As the US’ war in Iraq went badly, highlighting sectarian narratives of regional politics allowed analysts to focus on what went wrong after the US invasion, rather than questioning the very validity of the war on terror itself. Pointing to Iran as the progenitor of Iraqi sectarianism further cleansed the Bush administration’s culpability for the aftermath of its war. Increasingly, for some analysts, Bernard Lewis’s question “what went wrong with Islam” seemed to shift to what went wrong with Shia Islam.
The sectarian argument led to another conclusion embraced by staunch critics and supporters of the Bush administration alike: the real victor of the U.S.’ wars was Iran. The rising spectre of an ascendant Iran—and a menacing Shiite crescent—became prominent and enduring themes in regional analysis, a leitmotif in Wikileaks documents of US government officials discussions with some regional leaders, and a decisive factor in determining the Obama administration’s policies on opposition movements across the Middle East.
Jad NavigationView Full Map, Topics, and Countries »
Jadalicious / جدلشس
- Djerba, Tunisia: Garbage Disposal, the Environmental Crisis, and the Awakening of Ecoconsciousness
- إعادة ابتكار فلسطين: السينما من أجل السلام في جنين
- الجزائر تلقي الحجاب
- Focus sur le Mali, troisième partie: Une périlleuse démonstration de force de l'ancienne puissance coloniale
- Arrested Bedoon Activist Goes on Hunger Strike
The Diaspora, Debt, and Dollarization: Unraveling Lebanon’s Resilience to a Sovereign Debt Crisis https://t.co/Fn8tz15XHt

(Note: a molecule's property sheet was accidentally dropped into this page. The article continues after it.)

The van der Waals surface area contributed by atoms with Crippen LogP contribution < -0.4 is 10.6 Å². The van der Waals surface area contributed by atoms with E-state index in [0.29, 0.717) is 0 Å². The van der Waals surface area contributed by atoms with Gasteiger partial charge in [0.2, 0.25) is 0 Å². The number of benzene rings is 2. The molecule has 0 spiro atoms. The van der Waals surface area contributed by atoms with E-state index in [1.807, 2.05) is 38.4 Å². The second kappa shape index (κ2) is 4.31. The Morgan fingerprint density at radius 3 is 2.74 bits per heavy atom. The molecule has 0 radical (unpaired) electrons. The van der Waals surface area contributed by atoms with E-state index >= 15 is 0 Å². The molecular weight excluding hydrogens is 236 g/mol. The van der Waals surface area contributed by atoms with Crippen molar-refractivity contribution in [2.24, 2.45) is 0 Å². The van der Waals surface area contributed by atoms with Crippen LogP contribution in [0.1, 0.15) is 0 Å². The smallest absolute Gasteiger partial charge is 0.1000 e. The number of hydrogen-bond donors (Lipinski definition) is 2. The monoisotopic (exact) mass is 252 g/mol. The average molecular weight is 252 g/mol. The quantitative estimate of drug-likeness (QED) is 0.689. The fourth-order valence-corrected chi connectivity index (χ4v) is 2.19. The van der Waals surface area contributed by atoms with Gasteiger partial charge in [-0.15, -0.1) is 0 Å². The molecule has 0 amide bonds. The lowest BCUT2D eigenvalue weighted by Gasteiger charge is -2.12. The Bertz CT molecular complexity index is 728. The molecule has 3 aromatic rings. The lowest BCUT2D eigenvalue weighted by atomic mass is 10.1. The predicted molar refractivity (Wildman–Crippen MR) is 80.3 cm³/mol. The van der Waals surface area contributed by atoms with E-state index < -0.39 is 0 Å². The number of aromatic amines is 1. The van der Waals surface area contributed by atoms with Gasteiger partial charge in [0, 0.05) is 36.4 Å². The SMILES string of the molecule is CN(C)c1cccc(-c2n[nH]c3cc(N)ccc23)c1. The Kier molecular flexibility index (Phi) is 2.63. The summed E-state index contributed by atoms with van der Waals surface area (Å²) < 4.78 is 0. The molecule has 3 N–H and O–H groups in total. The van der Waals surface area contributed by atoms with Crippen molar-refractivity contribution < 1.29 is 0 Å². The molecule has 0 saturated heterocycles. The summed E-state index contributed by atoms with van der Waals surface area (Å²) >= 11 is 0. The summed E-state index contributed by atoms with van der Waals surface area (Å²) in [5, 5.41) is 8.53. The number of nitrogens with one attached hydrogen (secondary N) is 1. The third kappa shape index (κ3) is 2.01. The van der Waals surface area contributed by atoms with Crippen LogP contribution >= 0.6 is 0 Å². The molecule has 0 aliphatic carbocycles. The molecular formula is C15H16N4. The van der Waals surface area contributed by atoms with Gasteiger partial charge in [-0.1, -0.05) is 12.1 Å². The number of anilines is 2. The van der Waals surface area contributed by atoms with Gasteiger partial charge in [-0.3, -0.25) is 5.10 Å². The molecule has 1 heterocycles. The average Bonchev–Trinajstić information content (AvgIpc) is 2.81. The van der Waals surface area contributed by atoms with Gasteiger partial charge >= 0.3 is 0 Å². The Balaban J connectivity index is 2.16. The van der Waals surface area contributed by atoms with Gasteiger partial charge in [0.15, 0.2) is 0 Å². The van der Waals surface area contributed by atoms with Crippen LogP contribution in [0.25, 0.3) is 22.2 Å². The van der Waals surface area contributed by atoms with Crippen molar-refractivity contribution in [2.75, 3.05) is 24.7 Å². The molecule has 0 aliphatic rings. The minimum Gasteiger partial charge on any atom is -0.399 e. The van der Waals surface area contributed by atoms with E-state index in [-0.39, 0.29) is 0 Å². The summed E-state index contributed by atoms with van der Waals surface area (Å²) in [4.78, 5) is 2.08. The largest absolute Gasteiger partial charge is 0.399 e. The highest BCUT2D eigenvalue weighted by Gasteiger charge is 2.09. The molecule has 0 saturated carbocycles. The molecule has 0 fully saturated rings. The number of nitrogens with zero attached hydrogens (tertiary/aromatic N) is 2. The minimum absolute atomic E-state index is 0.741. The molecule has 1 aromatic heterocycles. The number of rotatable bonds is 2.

16 hours ago
روزا ياسين حسن: في العلاقة الشائكة بين التاريخ والتطرف https://t.co/zSOWmbghDa
17 hours ago
Anthropologists Speak Out for Justice in Palestine https://t.co/pxCO5sUZsq
19 hours ago
نارين ديركي: يكفيني أن ألمس ورقة خضراء حتى أرى https://t.co/Xx0YwmNRn0
on Monday 23 November at 03:26 PM
RT @StatusHour: STATUS/الوضع: Issue 2.3 is Live! Celebrating Our One-Year Anniversary https://t.co/acl26mIFuA
on Monday 23 November at 01:43 PM
Latest EntriesView All Entries »
- The Diaspora, Debt, and Dollarization: Unraveling Lebanon’s Resilience to a Sovereign Debt Crisis
- في العلاقة الشائكة بين التاريخ والتطرّف
- New Texts Out Now: Safinaz El Tarouty, Businessmen, Clientelism, and Authoritarianism in Egypt
- Anthropologists Speak Out for Justice in Palestine
- STATUS/الوضع: Issue 2.3 is Live! Celebrating Our One-Year Anniversary
- يكفيني أن ألمس ورقة خضراء حتى أرى
- Egypt Media Roundup (November 23)
- عصفورية إلى الأبد
- Affirming the Rights of Students to Organize, Protest, and Resist (City University of New York)
- Terror Everywhere, Humanity Nowhere
- الجلبي، عبد الرزاق عبد الواحد: سجال ما بعد الديكتاتور
- القصائدُ قرودٌ؛ هكذا كلّ واقعٍ في عين أمّه غزال
- Palestine Media Roundup (November 12 - 18)
- Turkey Could Cut Off the Islamic State’s Supply Lines. So Why Doesn’t It?
- ASI At MESA! Visit Us at Booths 20-21 and Join our Political Economy Project Reception
- Filming Revolution: An Interview with Alisa Lebow
- The Absence of Contemporary Literature in Egypt’s Education System
- عن العمارة ونهاياتها
- Arab Studies Journal Announces Fall 2015 Issue
- New Texts Out Now: Jeanette S. Jouili, Pious Practice and Secular Constraints: Women in the Islamic Revival in Europe